5 mW Laser Module

A trio of 5 mW laser modules arrived with a bunch of other surplus gear after an end-of-year sale:

5 mW Laser Module

5 mW Laser Module

It runs on 5 V at 20 mA, determined by the 91 Ω SMD resistor soldered across the terminals at the back of the PCB. That suggests the laser diode itself runs at about 3.2 V: 5 V – 0.020 A * 91 Ω.

The brass case connects to the red (positive) wire, so you must insulate the laser module from the usual grounded metal chassis.

Two of the three lasers arrived badly defocused, but a twist of the brass barrel broke the sealing glue and a bit more twiddling found the sweet spot.

Running one of these from an Arduino would be just like the UV LED: redefine a bit in the shift register bitfield and drive the laser with a MOSFET switch.

I’d be tempted to bypass the SMD resistor and run it from an LM317-style current regulator hitched directly to the raw battery; I’m pretty sure I have some LM317 regulators in TO-92 packages. The sense resistor would be 62.5 Ω = 1.25 V / 0.02 A, dissipating 25 mW = 1.25 V * 20 mA. From a freshly charged 7.2 V Li-ion battery at 8.5 V, the regulator would dissipate something like 80 mW =(8.5 – 1.25 – 3.2 V) * 20 mA.

Or just add more series resistance and ignore the brightness variation?

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  1. #1 by Jetguy on 2013-01-10 - 09:08

    Actually, you must be really careful running them that way (simple current limiter). There are many ways to destroy a laser diode, voltage spikes on startup is one. The interesting part is the why they fail. A laser by definition has the intercavity beam (the Amplification part of the acronym) which can be thousands of times brighter than the sun. Realize, the beam that shines out is doing so between the very atoms of the mirrored surface of the diode structure. So a rapid voltage pulse causes a flash inside the diode to be so bright it burns it from the inside out. This can be really obvious as a failing diode becomes dimmer given the same input current and voltage, since you have modules with adjustable/removeable lenses, either unfocus or remove the lens for the widest beam and examine the output for dark stripes in the line width. This indicates damaged portions of the crystal sides, blocking the light, which then keeps the heat in causing more damage until it self destructs.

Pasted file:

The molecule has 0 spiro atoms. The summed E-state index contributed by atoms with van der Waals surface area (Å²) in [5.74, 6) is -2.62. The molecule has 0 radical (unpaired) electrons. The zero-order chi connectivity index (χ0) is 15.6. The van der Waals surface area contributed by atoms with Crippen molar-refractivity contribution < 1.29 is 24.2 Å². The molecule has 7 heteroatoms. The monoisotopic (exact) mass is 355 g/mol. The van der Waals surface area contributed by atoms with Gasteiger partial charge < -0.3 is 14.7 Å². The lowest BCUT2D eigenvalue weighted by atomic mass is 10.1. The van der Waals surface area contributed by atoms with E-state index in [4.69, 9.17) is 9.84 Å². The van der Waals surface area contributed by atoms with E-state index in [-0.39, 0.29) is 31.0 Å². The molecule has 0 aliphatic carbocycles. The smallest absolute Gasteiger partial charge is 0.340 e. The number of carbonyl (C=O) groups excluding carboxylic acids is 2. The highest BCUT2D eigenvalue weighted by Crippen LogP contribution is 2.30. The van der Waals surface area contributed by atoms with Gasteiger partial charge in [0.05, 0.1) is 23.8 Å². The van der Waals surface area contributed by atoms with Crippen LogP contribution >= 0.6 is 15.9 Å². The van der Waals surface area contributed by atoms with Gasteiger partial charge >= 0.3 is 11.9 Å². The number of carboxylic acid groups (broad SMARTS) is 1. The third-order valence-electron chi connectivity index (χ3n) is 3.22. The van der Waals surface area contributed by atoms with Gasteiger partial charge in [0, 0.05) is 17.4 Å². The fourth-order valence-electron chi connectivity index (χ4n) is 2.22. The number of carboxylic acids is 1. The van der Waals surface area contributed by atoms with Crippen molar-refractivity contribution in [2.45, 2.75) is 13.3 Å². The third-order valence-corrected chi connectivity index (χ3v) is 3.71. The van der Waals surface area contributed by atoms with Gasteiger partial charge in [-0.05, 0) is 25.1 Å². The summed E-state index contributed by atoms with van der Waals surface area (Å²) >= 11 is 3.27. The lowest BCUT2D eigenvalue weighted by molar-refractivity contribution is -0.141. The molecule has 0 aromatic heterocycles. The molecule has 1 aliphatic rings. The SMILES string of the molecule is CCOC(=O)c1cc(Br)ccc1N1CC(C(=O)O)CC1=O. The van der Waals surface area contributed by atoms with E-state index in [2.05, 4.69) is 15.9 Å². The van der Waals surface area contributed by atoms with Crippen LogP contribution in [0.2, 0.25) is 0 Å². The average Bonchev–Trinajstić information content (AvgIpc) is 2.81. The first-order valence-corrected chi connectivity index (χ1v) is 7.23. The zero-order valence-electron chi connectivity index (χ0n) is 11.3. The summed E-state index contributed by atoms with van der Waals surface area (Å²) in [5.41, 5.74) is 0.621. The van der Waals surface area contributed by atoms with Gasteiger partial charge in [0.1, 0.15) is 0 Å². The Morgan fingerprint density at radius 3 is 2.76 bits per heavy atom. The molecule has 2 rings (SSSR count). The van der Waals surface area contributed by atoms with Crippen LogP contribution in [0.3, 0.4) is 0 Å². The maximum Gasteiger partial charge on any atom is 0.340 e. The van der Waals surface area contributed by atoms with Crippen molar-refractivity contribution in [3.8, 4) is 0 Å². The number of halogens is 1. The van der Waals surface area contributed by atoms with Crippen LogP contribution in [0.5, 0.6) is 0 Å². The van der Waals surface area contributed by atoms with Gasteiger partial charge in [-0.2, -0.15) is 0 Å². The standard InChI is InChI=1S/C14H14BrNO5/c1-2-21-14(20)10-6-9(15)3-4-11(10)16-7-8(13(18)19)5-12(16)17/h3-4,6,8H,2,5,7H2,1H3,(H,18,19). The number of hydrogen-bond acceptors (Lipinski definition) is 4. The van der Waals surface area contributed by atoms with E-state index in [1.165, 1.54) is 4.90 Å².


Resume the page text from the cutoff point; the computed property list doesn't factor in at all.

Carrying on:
Anyway, the best info and no lie, the first pages I ever visited on the internet back in 1996 ( I know I was late in the game) http://www.k3pgp.org/Notebook/Lasersam/laserdps.htm#dpstoc

    Also, some thoughts on laser operation. We charge a medium (crystal in this case) with energy. Atoms randomly drop electron valence shells and shoot photons in random directions. Only the ones that are dead parallel to the mirrors are the desired ones and they hit other atoms causing the photons to be released in phase ( part of coherence). What this means though is that we produce light brighter than the sun and throw most of it away as heat, which is why you’ll see the abysmal efficiency of any laser. For example, my 3.5 Watt whitelight mixed gas Spectra Physics 168 takes in around 12 kW of 3 phase 208 V and requires water cooling for the previously stated 3.5 W out. It’s an “on demand” water heater with a laser attached.

    • #2 by Ed on 2013-01-10 - 09:23

      dark stripes in the line width

      That’s an interesting diagnostic; the unfocused beam from these is a rectangular bar, which I interpreted as an image of the end of the crystal, and a quick check shows solid illumination across the bar. So at least one laser is in good shape…